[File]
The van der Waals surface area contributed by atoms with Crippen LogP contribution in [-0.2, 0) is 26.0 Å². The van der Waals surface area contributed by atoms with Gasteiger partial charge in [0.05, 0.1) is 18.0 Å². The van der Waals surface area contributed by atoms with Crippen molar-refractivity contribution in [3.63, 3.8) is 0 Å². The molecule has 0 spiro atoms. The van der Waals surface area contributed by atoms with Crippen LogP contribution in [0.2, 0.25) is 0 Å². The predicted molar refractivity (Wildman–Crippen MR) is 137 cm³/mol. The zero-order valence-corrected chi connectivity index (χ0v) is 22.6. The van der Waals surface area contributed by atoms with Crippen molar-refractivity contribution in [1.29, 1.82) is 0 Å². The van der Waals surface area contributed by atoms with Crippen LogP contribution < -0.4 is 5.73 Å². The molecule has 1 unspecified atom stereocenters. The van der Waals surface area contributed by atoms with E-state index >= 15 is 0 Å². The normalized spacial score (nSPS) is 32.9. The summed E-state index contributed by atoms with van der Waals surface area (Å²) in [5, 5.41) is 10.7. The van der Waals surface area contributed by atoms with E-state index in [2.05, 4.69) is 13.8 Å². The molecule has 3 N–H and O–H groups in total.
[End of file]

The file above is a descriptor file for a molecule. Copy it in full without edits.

The van der Waals surface area contributed by atoms with Crippen LogP contribution in [-0.2, 0) is 26.0 Å². The van der Waals surface area contributed by atoms with Gasteiger partial charge in [0.05, 0.1) is 18.0 Å². The van der Waals surface area contributed by atoms with Crippen molar-refractivity contribution in [3.63, 3.8) is 0 Å². The molecule has 0 spiro atoms. The van der Waals surface area contributed by atoms with Crippen LogP contribution in [0.2, 0.25) is 0 Å². The predicted molar refractivity (Wildman–Crippen MR) is 137 cm³/mol. The zero-order valence-corrected chi connectivity index (χ0v) is 22.6. The van der Waals surface area contributed by atoms with Crippen molar-refractivity contribution in [1.29, 1.82) is 0 Å². The van der Waals surface area contributed by atoms with Crippen LogP contribution < -0.4 is 5.73 Å². The molecule has 1 unspecified atom stereocenters. The van der Waals surface area contributed by atoms with E-state index >= 15 is 0 Å². The normalized spacial score (nSPS) is 32.9. The summed E-state index contributed by atoms with van der Waals surface area (Å²) in [5, 5.41) is 10.7. The van der Waals surface area contributed by atoms with E-state index in [2.05, 4.69) is 13.8 Å². The molecule has 3 N–H and O–H groups in total.